Despite working in their respective fields for over a decade, Ms. Shrestha and Ms. Katuwal were dissatisfied with the lack of creativity and decision making opportunities in their job. Utilizing the free time brought by the pandemic, they decided to work together by combining their core areas: mental health and skill building. Their mission is to heal survivor’s traumatic experiences by improving their quality of life and making them more confident.
A couple of weeks back we connected with Ms. Shrestha and Ms. Katuwal, who answered all of our questions about their entrepreneurial journey and upcoming visions for their venture.
Read our conversation to find out more about this emerging venture here.
How did the idea come about?
Due to our decade long experience, we had knowledge about the condition in Province 2 in regards to abuse and rape victims. In addition, this province also has a variety of skills such as Mithila arts, basket making, etc. So, we started with the core objective to support women survivors, who lack self esteem and motivation, by giving them psychological support and developing their skills. We planned to make them financially independent through their acquired skills.
What is the inspiration behind the unique name of your company?
Lily represents light of life while leaves represent creating something organic. It also links to our main target area i.e. Province 2, which is rich in natural resources. Hence, we combined the two together to create this unique name.
Can you tell me more about the company and the services that you are currently offering?
We bring survivors from different districts of Province 2 to Kathmandu. After such traumatic experiences, women are stigmatized. So, we aspire to free them from such pressure by bringing them to Kathmandu. We have two parts within the organization; one being mental health research and other is vocational training. We also have a hostel to keep our trainees during the time period. In addition, we provide monthly stipends to teach them about basic management skills as well as develop their ability to source raw materials from the market by themselves.
Currently, we have two training sessions, which are jewelry making and tailoring. In jewelry making, we make them either from silver or brass. The jewelry is made based on the designs sent from the UK and are shipped back to them. In tailoring, women are making cotton masks, which are being used for donations in Janakpur. From the mental health aspect, we coordinate with communities to meet survivors and look for areas to provide additional support.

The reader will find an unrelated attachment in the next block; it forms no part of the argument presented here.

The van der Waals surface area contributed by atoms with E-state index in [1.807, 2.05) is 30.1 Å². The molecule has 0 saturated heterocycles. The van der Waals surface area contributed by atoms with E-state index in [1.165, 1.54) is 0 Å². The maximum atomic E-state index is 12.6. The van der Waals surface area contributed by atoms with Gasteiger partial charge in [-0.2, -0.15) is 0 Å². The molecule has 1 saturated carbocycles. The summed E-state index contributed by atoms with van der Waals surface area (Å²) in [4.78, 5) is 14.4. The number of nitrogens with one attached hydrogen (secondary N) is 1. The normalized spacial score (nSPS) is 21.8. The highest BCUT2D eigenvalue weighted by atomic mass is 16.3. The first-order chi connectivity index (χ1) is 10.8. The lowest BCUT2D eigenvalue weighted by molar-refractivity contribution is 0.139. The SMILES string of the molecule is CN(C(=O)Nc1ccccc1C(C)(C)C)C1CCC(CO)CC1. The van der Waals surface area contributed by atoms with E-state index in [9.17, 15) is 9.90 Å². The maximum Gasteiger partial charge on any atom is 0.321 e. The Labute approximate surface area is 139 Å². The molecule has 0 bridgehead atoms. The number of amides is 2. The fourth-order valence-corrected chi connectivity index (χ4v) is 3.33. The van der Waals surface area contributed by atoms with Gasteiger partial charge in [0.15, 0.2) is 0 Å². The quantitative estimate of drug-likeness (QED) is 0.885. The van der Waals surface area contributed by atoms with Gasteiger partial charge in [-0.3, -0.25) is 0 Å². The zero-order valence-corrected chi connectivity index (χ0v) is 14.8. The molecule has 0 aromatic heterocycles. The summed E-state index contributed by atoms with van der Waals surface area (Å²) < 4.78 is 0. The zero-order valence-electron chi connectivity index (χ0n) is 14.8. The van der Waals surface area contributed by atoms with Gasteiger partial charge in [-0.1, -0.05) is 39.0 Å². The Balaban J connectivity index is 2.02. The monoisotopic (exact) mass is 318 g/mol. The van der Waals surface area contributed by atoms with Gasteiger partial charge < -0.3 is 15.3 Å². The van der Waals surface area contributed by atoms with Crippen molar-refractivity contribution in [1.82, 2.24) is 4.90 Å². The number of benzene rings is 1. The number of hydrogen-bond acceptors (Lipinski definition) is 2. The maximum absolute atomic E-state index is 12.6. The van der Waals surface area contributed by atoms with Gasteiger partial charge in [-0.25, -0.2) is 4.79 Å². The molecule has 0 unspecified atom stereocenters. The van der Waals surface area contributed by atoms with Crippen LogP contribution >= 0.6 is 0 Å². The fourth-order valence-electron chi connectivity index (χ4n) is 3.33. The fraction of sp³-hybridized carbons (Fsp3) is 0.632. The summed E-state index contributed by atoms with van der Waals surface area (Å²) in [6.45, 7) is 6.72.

Who are your allies in running the business?
We currently have a total of 9 staff, who assist in different training. Our main partner is ChoraChori UK who provide us with the funds. We also have a crucial local partner, Mithila Wildlife Trust who support us to reach communities in Province 2. Moreover, we are also working with Our Sansar charity to support their street children home in Janakpur for mental health related issues.
What were the main challenges in starting this venture?
There are two major issues that we face due to our target population. It is not easy to visit communities and discuss mental health issues. Most people take it for granted while survivors are also unaware about their basic rights. So, it becomes highly challenging to conduct awareness and show them the importance of skill building to improve their mental health. On the other hand, there are communication issues. Most people do not understand Nepali so messages can be diluted when using a translator.
What are your future plans for this enterprise?
We believe in empowering, not only economically but also through psychological well being. In this regard, one significant factor that we discovered for higher abuse rate is lack of discussion among people about such incidences. Hence, in the future, we plan to create a system to make women from the community gather once a week to share their personal issues. Such discussion can lead to better problem solving. In regards to economic development, we want to train more women from our core target area i.e. Province 2 and find opportunities in the market to sell their products.
How has this entrepreneurial journey been so far for you?
As claimed by many entrepreneurs, an entrepreneurial journey is never a smooth one. Especially due to COVID-19 pandemic, it led us to several unanticipated hurdles. Despite all the ups and downs, it has been quite thrilling for us to see our dream turn into reality. We feel immense satisfaction when we get to implement our own creative ideas and make decisions for our venture.
Is there any additional suggestion you would like to give to other emerging entrepreneurs?
Throughout our collaboration to form this venture, we realized that there are endless possibilities and unexplored avenues. Nevertheless, it is crucial to be creative and seek collaborations for a better result. For emerging entrepreneurs, we suggest to explore beyond the confines of Kathmandu valley and discover innovative ideas for community development. It is high-time now that we utilize local skills and resources.
Lily’s Leaves is looking for market opportunities to sell their amazing products. Let’s encourage empowerment and provide them such opportunities.
Interviewed and article by Shreeya Bhattarai